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Should Automakers Be More Like Apple and Google?

Should Automakers Be More Like Apple and Google?

There was a time when someone mentioned cars and most people thought of the Big Three -- GM, Ford, and Chrysler. Then Japanese manufacturers like Toyota and Nissan came into the mix. Then BMW, Audi, and so on ... now you even add Tesla to the list.

But there are two other companies breaking into the automotive space who are having a major impact on how automakers think about their products -- Apple and Google.

If you have a newer vehicle you probably already have Apple or Google in your dashboard either in the form of Apple Car Play or Android Auto. It's no secret that Google is leading the way in self-driving cars, and if the rumors are true Apple is pulling in automative engineering talent from all over to create an automobile of its own. So in an age where a search engine giant and a consumer software/hardware company are playing around in the automotive space, automakers are facing an interesting question: Should they be functioning more like software companies?

"Apple and Google are fundamentally in the in-vehicle infotainment space and to that end I think they're well positioned in that space,"Anthony Reyes, director of strategy and partnerships for PSA Peugeot Citroen, told a panel audience at IoT World 2016. "This is a force that's coming. We all have handhelds that we probably hold all day long that are iOS- and Android-based. We've been immersed in that environment every single day ... [Automakers] have got to figure out how do we adjust to that and focus on the consumer and what they really want."

Others on the panel, "How to Behave Like Apple and Google," agreed it will be customer demand that drives any major shifts that automakers make. "It's up to the auto industry to have a quick understanding of what the future needs are and how to adopt to them. And this is something we can learn from Apple and Google." Uwe Higgen, head of the group technology office, USA for BMW, said.

Higgen said mobility isn't just about vehicles anymore and consumers' experience have evolved beyond simply purchasing a car, bike, or whatever their preferred mode of transportation is. The success of ride-sharing apps like Uber and Lyft has transformed mobility into a service. Of course there has always been public transportation, but never on-demand in the scale we're seeing today.

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And consumer psychology simply expects different things from a service. Think of the car in your garage. Now instead of thinking of it as your car, think of it as a service provider. If we move to a world of ubiquitous connected and autonomous cars, the entire concept of vehicle ownership will change. Why own a car when you can call a self-driving vehicle on demand via your phone? GM is already laying the groundwork for this through it's Maven program, which is creating the infrastructure for a network of self-driving cars that will be available to rent.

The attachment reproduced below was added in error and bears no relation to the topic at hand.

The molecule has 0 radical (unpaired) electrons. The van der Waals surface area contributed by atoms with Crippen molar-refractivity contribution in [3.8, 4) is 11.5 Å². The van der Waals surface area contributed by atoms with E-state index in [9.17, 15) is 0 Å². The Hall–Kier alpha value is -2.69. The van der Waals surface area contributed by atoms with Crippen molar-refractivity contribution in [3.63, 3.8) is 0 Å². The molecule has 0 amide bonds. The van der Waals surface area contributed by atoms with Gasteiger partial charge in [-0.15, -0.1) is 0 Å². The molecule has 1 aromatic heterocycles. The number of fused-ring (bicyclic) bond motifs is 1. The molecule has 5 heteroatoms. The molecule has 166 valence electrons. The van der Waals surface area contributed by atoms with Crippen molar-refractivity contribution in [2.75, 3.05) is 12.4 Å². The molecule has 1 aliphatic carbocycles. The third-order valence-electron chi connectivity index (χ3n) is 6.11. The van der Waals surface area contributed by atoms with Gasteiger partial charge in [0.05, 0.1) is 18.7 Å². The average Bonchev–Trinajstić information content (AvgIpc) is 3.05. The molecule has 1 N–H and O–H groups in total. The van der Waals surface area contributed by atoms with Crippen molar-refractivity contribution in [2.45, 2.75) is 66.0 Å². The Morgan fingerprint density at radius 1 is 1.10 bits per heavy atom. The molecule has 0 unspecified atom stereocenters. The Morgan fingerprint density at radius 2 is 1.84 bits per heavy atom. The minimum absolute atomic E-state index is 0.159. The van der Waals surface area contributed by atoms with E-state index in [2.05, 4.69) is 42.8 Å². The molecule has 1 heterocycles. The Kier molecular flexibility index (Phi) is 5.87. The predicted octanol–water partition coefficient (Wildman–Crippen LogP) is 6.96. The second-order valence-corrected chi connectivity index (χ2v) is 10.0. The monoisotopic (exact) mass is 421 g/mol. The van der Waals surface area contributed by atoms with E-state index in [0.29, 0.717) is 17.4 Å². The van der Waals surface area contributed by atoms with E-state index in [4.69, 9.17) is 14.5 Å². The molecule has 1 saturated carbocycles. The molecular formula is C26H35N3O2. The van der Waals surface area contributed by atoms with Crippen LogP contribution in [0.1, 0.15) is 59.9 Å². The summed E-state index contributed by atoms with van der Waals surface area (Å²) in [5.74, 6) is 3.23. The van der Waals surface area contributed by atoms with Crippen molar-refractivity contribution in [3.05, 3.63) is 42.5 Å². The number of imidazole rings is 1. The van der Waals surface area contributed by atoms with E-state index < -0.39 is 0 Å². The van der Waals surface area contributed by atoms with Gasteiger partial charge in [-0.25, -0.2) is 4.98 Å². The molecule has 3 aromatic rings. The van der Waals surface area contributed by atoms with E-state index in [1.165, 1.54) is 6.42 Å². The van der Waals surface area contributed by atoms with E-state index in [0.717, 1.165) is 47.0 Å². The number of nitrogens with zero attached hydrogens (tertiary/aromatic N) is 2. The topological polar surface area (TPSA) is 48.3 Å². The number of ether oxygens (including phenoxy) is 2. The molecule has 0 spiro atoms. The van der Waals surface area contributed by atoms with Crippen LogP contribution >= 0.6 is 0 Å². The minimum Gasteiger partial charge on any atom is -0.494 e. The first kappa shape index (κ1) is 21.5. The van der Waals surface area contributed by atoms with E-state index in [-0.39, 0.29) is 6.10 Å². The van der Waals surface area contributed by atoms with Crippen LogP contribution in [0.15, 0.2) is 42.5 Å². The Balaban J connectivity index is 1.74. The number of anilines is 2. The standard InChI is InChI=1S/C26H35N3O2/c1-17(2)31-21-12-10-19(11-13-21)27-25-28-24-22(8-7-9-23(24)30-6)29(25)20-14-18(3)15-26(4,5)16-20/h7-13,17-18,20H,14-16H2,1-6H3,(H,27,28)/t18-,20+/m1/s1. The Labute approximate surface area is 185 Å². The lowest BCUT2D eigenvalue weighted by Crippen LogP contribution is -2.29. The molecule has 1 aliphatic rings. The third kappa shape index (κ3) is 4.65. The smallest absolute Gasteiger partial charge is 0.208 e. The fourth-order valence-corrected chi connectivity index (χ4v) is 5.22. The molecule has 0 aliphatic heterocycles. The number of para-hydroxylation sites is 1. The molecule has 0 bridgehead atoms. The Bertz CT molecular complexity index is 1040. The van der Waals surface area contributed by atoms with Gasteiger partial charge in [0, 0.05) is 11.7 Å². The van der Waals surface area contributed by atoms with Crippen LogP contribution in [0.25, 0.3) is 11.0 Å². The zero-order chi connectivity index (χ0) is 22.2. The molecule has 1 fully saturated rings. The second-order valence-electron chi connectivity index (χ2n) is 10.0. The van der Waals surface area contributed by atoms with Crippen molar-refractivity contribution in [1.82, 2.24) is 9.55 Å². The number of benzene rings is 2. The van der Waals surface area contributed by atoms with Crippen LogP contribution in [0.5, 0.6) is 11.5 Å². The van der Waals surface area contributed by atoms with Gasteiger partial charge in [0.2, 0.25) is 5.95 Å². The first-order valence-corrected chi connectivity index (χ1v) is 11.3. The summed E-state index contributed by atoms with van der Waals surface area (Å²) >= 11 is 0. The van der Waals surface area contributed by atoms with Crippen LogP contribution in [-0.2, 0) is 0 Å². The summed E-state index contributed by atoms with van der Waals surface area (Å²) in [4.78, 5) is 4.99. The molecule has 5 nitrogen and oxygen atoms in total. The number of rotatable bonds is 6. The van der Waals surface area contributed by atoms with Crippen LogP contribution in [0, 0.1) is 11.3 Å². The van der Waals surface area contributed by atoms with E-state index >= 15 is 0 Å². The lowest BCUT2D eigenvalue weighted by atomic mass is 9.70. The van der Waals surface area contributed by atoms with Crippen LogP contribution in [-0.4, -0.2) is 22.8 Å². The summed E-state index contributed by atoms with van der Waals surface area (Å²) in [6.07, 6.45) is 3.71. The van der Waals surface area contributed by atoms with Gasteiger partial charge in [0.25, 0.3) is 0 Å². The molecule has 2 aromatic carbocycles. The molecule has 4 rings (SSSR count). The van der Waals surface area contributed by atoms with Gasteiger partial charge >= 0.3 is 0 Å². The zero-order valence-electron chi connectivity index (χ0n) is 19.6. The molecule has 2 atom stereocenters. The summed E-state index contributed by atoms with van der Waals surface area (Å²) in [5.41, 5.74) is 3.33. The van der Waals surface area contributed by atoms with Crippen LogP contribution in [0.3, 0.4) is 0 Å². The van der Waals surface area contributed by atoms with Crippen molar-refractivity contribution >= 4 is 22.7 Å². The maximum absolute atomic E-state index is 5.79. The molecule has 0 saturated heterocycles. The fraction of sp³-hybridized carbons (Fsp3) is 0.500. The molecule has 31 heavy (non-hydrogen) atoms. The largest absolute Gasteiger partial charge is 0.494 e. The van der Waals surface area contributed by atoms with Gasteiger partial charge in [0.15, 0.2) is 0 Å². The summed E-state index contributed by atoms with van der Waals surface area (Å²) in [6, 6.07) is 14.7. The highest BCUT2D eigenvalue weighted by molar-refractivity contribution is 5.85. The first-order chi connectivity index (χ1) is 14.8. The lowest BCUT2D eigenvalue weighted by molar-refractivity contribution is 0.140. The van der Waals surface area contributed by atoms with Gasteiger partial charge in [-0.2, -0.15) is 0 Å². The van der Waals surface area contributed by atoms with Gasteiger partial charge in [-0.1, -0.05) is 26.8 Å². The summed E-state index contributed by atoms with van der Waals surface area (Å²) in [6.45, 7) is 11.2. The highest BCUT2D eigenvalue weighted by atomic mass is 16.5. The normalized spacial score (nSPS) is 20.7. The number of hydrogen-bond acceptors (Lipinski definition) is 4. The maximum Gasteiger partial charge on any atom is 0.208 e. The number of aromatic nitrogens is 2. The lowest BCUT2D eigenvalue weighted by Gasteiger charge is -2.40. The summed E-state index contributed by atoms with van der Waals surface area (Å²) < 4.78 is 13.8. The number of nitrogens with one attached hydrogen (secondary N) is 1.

It's this shift in customer thinking that John Ellis, managing director of the consultancy Ellis & Associates and former global technologist and head of the Ford Developer Program, said he believes will be driving customers to demand more from their vehicles in the way of upgradabilty, development, and even customization. "When we talk about the customer and what customers want certainly one of the things that comes to mind is the ability to take what they give and extend, modify, and add to it whether that's through apps or your own development," Ellis said. "Apple and Google represent an entire thinking that allows the end customer, whether that's a company or a person, to extend and modify what they buy pretty much ad infinitum."

Aftermarket Thinking

For car enthusiasts, if this is beginning to sound like the aftermarket, you're right. Unfortunately, car manufacturers don't really think about the aftermarket. "[They] don't even know it exists," Ellis said.

But a car just isn't as easily updatable as your phone or even your computer (and certainly not as cheaply). "The entrance of the consumer giants changed the world," panelist Dietmar Meister, general manager of Bosch Car Multimedia, said. "What I would say is most relevant is how much broader the value chain has become. Previously it was focused on producing and developing hardware devices; producing cars, selling cars, that's it -- with a bit of maintenance thrown in.

"Now there is so much behind what we see from Lyft and Uber, including business models and services. We can't go to software one hundred percent, [automakers] still provide products that have liability and need to be reliable. But to some extent we are leaning from [Apple and Google] for functionality."

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